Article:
Researchers: Vitamin D Deficiency Inhibits Lung Growth and Decreases Function
Previously linked to the severity of asthma and chronic obstructive pulmonary disease (COPD) in humans, vitamin D deficiency has now been shown to alter lung structure and function in young mice. According to a Newswise news release, the new study, conducted by researchers in Australia, offers the first concrete evidence linking vitamin D deficiency with deficits in lung function and altered lung structure.
The findings were published online ahead of the print edition of the American Thoracic Society's American Journal of Respiratory and Critical Care Medicine.
"The results of this study clearly demonstrate that vitamin D deficiency alters lung growth, resulting in lower lung volume and decrements in lung function," said Graeme Zosky, PhD, a research fellow at the Telethon Institute for Child Health Research in Subiaco, Australia.
To conduct their study, the researchers used a mouse model of vitamin D deficiency and evaluated lung responses of two-week-old mice, comparing them to control mice without vitamin D deficiency to determine what, if any, effects the deficiency may have caused in the growth, structure or function of the lungs.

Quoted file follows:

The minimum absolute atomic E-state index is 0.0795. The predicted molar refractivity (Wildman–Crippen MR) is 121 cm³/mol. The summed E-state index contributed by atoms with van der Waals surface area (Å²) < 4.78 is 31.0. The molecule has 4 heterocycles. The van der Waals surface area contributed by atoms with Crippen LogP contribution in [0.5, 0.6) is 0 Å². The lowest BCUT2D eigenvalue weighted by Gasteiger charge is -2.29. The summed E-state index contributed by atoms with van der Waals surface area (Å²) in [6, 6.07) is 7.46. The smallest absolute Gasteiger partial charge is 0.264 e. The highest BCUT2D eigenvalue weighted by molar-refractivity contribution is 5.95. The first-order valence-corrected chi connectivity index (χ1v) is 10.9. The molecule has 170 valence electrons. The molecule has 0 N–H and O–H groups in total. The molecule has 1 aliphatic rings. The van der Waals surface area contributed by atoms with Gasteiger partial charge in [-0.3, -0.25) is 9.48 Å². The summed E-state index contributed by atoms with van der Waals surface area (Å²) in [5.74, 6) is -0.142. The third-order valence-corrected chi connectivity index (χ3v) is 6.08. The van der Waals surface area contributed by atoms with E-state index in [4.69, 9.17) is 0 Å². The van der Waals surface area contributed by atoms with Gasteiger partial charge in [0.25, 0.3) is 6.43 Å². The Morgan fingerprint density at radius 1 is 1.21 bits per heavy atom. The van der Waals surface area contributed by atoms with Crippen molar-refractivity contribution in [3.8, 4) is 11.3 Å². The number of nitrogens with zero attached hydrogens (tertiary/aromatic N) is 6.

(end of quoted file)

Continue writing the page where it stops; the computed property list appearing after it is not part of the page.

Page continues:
The researchers found that airway resistance was significantly higher while lung volume was significantly lower in vitamin D-deficient mice compared to control mice. Examinations of specific tissue responses revealed model mice had reduced lung function. Lungs were also smaller in model mice, which Dr. Zosky said could have been caused by the deficiencies of the mother or of the offspring.
Dr. Zosky said the study results have important implications for prevention of lung diseases in populations where vitamin D deficiencies are common. Future studies need to be conducted to determine whether vitamin D deficiency-induced alterations in lung growth increase the severity of obstructive lung disease and to identify susceptible populations whose use of dietary vitamin D supplementation could improve lung health outcomes, he added.